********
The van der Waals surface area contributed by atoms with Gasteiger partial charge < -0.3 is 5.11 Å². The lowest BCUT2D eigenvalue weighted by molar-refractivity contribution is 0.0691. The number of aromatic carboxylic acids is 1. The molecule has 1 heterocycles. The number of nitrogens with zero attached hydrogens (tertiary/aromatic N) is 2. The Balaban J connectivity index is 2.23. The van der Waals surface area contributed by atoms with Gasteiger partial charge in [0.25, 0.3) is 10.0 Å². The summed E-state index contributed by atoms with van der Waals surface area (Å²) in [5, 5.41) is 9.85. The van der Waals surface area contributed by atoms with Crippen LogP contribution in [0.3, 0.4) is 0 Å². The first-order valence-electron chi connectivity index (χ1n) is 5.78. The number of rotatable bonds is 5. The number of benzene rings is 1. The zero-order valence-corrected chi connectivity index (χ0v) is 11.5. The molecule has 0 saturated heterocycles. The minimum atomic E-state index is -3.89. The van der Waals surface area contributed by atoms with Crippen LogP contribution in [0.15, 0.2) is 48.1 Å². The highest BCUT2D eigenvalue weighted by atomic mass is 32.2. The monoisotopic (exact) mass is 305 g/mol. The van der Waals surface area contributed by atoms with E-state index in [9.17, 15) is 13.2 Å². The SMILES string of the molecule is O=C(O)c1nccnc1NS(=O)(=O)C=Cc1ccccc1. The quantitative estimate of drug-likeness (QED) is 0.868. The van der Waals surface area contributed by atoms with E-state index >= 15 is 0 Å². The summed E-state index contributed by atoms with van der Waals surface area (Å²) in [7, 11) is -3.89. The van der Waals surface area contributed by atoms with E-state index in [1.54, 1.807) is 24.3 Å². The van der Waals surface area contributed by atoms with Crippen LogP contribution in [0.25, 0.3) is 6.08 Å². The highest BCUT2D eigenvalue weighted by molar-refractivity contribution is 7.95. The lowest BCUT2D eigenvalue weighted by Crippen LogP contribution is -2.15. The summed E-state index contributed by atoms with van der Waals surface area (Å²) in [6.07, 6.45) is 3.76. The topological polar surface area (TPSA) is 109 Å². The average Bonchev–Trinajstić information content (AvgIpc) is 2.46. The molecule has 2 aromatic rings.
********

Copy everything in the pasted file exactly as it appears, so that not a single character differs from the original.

The van der Waals surface area contributed by atoms with Gasteiger partial charge < -0.3 is 5.11 Å². The lowest BCUT2D eigenvalue weighted by molar-refractivity contribution is 0.0691. The number of aromatic carboxylic acids is 1. The molecule has 1 heterocycles. The number of nitrogens with zero attached hydrogens (tertiary/aromatic N) is 2. The Balaban J connectivity index is 2.23. The van der Waals surface area contributed by atoms with Gasteiger partial charge in [0.25, 0.3) is 10.0 Å². The summed E-state index contributed by atoms with van der Waals surface area (Å²) in [5, 5.41) is 9.85. The van der Waals surface area contributed by atoms with Crippen LogP contribution in [0.3, 0.4) is 0 Å². The first-order valence-electron chi connectivity index (χ1n) is 5.78. The number of rotatable bonds is 5. The number of benzene rings is 1. The zero-order valence-corrected chi connectivity index (χ0v) is 11.5. The molecule has 0 saturated heterocycles. The minimum atomic E-state index is -3.89. The van der Waals surface area contributed by atoms with Crippen LogP contribution in [0.15, 0.2) is 48.1 Å². The highest BCUT2D eigenvalue weighted by atomic mass is 32.2. The monoisotopic (exact) mass is 305 g/mol. The van der Waals surface area contributed by atoms with E-state index in [9.17, 15) is 13.2 Å². The SMILES string of the molecule is O=C(O)c1nccnc1NS(=O)(=O)C=Cc1ccccc1. The quantitative estimate of drug-likeness (QED) is 0.868. The van der Waals surface area contributed by atoms with E-state index >= 15 is 0 Å². The summed E-state index contributed by atoms with van der Waals surface area (Å²) in [7, 11) is -3.89. The van der Waals surface area contributed by atoms with E-state index in [1.54, 1.807) is 24.3 Å². The van der Waals surface area contributed by atoms with Crippen LogP contribution in [0.25, 0.3) is 6.08 Å². The highest BCUT2D eigenvalue weighted by molar-refractivity contribution is 7.95. The lowest BCUT2D eigenvalue weighted by Crippen LogP contribution is -2.15. The summed E-state index contributed by atoms with van der Waals surface area (Å²) in [6.07, 6.45) is 3.76. The topological polar surface area (TPSA) is 109 Å². The average Bonchev–Trinajstić information content (AvgIpc) is 2.46. The molecule has 2 aromatic rings.